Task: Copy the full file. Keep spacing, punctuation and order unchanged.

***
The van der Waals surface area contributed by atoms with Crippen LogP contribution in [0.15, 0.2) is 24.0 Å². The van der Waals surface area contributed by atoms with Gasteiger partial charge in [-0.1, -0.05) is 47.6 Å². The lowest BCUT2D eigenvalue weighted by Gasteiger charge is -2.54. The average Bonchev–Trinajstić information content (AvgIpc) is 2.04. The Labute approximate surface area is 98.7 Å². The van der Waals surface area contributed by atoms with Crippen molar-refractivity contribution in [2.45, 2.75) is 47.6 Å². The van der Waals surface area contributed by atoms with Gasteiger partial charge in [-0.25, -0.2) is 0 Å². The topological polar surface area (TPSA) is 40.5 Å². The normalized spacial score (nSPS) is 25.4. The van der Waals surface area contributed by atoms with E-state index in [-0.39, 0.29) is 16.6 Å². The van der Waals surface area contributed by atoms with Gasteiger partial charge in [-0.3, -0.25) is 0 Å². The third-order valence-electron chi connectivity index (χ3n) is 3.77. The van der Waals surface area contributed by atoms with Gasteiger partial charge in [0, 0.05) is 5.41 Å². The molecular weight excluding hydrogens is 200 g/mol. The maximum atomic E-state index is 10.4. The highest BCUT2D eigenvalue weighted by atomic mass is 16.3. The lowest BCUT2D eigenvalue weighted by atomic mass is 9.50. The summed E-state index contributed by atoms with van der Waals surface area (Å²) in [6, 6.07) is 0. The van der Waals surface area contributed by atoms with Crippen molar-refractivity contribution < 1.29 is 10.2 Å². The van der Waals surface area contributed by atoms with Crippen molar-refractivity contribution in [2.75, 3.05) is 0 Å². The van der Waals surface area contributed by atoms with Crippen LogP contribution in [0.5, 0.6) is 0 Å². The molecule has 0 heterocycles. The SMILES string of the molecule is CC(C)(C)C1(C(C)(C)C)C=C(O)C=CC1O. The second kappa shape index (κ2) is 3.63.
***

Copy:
The van der Waals surface area contributed by atoms with Crippen LogP contribution in [0.15, 0.2) is 24.0 Å². The van der Waals surface area contributed by atoms with Gasteiger partial charge in [-0.1, -0.05) is 47.6 Å². The lowest BCUT2D eigenvalue weighted by Gasteiger charge is -2.54. The average Bonchev–Trinajstić information content (AvgIpc) is 2.04. The Labute approximate surface area is 98.7 Å². The van der Waals surface area contributed by atoms with Crippen molar-refractivity contribution in [2.45, 2.75) is 47.6 Å². The van der Waals surface area contributed by atoms with Gasteiger partial charge in [-0.25, -0.2) is 0 Å². The topological polar surface area (TPSA) is 40.5 Å². The normalized spacial score (nSPS) is 25.4. The van der Waals surface area contributed by atoms with E-state index in [-0.39, 0.29) is 16.6 Å². The van der Waals surface area contributed by atoms with Gasteiger partial charge in [-0.3, -0.25) is 0 Å². The third-order valence-electron chi connectivity index (χ3n) is 3.77. The van der Waals surface area contributed by atoms with Gasteiger partial charge in [0, 0.05) is 5.41 Å². The molecular weight excluding hydrogens is 200 g/mol. The maximum atomic E-state index is 10.4. The highest BCUT2D eigenvalue weighted by atomic mass is 16.3. The lowest BCUT2D eigenvalue weighted by atomic mass is 9.50. The summed E-state index contributed by atoms with van der Waals surface area (Å²) in [6, 6.07) is 0. The van der Waals surface area contributed by atoms with Crippen molar-refractivity contribution < 1.29 is 10.2 Å². The van der Waals surface area contributed by atoms with Crippen molar-refractivity contribution in [2.75, 3.05) is 0 Å². The van der Waals surface area contributed by atoms with Crippen LogP contribution in [0.5, 0.6) is 0 Å². The molecule has 0 heterocycles. The SMILES string of the molecule is CC(C)(C)C1(C(C)(C)C)C=C(O)C=CC1O. The second kappa shape index (κ2) is 3.63.